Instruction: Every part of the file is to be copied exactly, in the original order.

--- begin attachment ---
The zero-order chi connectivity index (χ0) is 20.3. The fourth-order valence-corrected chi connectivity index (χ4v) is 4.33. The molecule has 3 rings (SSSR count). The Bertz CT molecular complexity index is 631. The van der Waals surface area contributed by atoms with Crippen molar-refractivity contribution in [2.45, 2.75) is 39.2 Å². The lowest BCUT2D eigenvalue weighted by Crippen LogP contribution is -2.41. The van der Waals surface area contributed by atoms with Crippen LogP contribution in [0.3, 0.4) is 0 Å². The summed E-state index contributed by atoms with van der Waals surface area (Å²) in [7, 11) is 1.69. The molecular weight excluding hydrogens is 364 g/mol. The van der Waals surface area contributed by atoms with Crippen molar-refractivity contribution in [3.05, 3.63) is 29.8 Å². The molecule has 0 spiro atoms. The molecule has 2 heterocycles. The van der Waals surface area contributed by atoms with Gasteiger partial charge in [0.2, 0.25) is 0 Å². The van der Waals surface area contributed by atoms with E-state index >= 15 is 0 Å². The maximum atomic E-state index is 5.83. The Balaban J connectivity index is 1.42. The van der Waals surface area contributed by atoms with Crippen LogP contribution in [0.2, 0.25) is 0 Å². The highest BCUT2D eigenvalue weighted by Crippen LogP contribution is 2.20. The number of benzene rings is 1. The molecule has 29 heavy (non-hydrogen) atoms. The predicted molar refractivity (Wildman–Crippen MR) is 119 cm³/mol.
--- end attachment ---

The zero-order chi connectivity index (χ0) is 20.3. The fourth-order valence-corrected chi connectivity index (χ4v) is 4.33. The molecule has 3 rings (SSSR count). The Bertz CT molecular complexity index is 631. The van der Waals surface area contributed by atoms with Crippen molar-refractivity contribution in [2.45, 2.75) is 39.2 Å². The lowest BCUT2D eigenvalue weighted by Crippen LogP contribution is -2.41. The van der Waals surface area contributed by atoms with Crippen LogP contribution in [0.3, 0.4) is 0 Å². The summed E-state index contributed by atoms with van der Waals surface area (Å²) in [7, 11) is 1.69. The molecular weight excluding hydrogens is 364 g/mol. The van der Waals surface area contributed by atoms with Crippen molar-refractivity contribution in [3.05, 3.63) is 29.8 Å². The molecule has 0 spiro atoms. The molecule has 2 heterocycles. The van der Waals surface area contributed by atoms with Gasteiger partial charge in [0.2, 0.25) is 0 Å². The van der Waals surface area contributed by atoms with E-state index >= 15 is 0 Å². The maximum atomic E-state index is 5.83. The Balaban J connectivity index is 1.42. The van der Waals surface area contributed by atoms with Crippen LogP contribution in [0.2, 0.25) is 0 Å². The highest BCUT2D eigenvalue weighted by Crippen LogP contribution is 2.20. The number of benzene rings is 1. The molecule has 29 heavy (non-hydrogen) atoms. The predicted molar refractivity (Wildman–Crippen MR) is 119 cm³/mol.